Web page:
A NEWCASTLE Jet and his family are self isolating after the A-League player tested positive to COVID-19.
It is understood that the player did not have any symptoms, and only became aware he had the virus on Friday. He had been tested earlier in the week in preparation for travel.
Other players and staff have been directed to closely monitor their health and will be required to self isolate if they develop symptoms.
The Jets released a statement on Saturday afternoon confirming the diagnosis.
"The player and his family are in good health, and currently in quarantine in accordance with NSW Health protocols," the statement said. "The health and well being of our players, officials and the wider community remains our highest priority in this difficult time."
Football Federation Australia said they would work with the Jets ensure that they receive they support they need.
The positive test is believed to be the first case involving a professional sports person in Australia.
Jets players attended a team meeting on Thursday but have not trained together since the A-League was suspended on Tuesday morning.
The players and staff initially went into self isolation as a precaution, but advice from the Public Health Unit determined they were not required to do so unless they developed symptoms.
"All players and staff beyond the player have been checked for their risks and will be overseen, and guided, by the team medical staff as they liaise directly with the Public Health Unit," the Jets statement said.
The Jets beat Melbourne City 2-1 behind closed doors at McDonald Jones Stadium the previous night.
The win over City followed a 1-0 loss to Brisbane at the Gold Coast on Friday March 20
Melbourne City were notified of the positive test and have advised their players.
The Jets introduced strict protocols three weeks ago to lessen the risk of contracting the virus.
The administration staff have been working from home. The players were given strict guidelines on travel, hand sanitisation and social distancing.
A member of the Wellington Phoenix coaching staff is also believed to have tested positive to COVID-19.
As of 8pm Friday, there were 167 confirmed cases in the Hunter New England local health district. Of those infected, five are in hospital with two in intensive care units.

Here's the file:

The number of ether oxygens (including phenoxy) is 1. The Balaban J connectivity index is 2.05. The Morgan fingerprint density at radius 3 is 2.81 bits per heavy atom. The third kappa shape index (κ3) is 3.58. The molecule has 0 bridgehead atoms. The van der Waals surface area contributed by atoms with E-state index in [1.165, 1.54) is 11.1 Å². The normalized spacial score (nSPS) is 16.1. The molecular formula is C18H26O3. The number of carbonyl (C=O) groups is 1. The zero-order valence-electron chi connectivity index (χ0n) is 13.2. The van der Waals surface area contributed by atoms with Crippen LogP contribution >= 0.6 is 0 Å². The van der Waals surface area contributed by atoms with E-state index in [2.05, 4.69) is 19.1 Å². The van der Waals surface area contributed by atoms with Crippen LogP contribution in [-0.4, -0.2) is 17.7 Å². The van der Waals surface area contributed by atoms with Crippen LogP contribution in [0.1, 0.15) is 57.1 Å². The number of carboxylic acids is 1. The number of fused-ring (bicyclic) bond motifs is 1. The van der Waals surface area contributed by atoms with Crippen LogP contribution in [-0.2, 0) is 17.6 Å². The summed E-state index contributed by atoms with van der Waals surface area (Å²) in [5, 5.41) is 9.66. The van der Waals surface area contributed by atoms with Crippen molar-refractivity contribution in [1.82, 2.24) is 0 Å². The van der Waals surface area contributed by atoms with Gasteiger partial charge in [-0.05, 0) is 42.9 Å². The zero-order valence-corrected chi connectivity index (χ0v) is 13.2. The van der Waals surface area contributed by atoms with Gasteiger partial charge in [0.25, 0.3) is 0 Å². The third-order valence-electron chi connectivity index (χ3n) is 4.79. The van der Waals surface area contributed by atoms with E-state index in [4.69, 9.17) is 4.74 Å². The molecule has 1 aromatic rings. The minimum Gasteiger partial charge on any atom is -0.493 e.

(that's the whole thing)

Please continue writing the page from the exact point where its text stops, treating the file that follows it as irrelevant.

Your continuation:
The FFA are hoping the virus flattens and will review the situation on April 22, with a view to the possibly restarting the league.
The chances of that appear remote now.
In a further fall out from pandemic, Perth Glory owner Tony Sage has stood down the squad without pay.
Players union, Professional Footballers Australia slammed the move and will take legal action if Sage proceeds and served a letter of demand seeking the players' immediate reinstatement.
In the event the players are not reinstated, the PFA will initiate legal proceedings against Tony Sage seeking their reinstatement and the imposition of significant fines in excess of $600,000, pursuant to the Fair Work Act.
With the A-League suspended, clubs are concerned that Foxtel will not pay the next installment of their annual grant which is due on April 15 and covers the players' wages.
"The players acknowledge that everybody in Australia is facing a collective challenge as a result of the COVID-19 pandemic," PFA Chief Executive John Didulica said. "In times like this, our community needs leadership and, from the perspective of football, a commitment to collaboratively rebuilding our sport.
"The PFA continues to call for a collective solution to address our game's challenges, as has been the approach adopted by the AFL and sporting bodies around the world. However, Tony has shown his preference for unilateral, reckless and unlawful action.
"A fortnight ago, it was fine to relocate players to the east coast away from their families and expose them to a global pandemic. Now, when the opportunity arises, it is considered acceptable to stop paying them. These are not the traits of a sport that values its people.
"We are positioned to take the same course of action if any other A-League club owner elects to take this course of action in contravention of both the law and the sports broader needs at this time."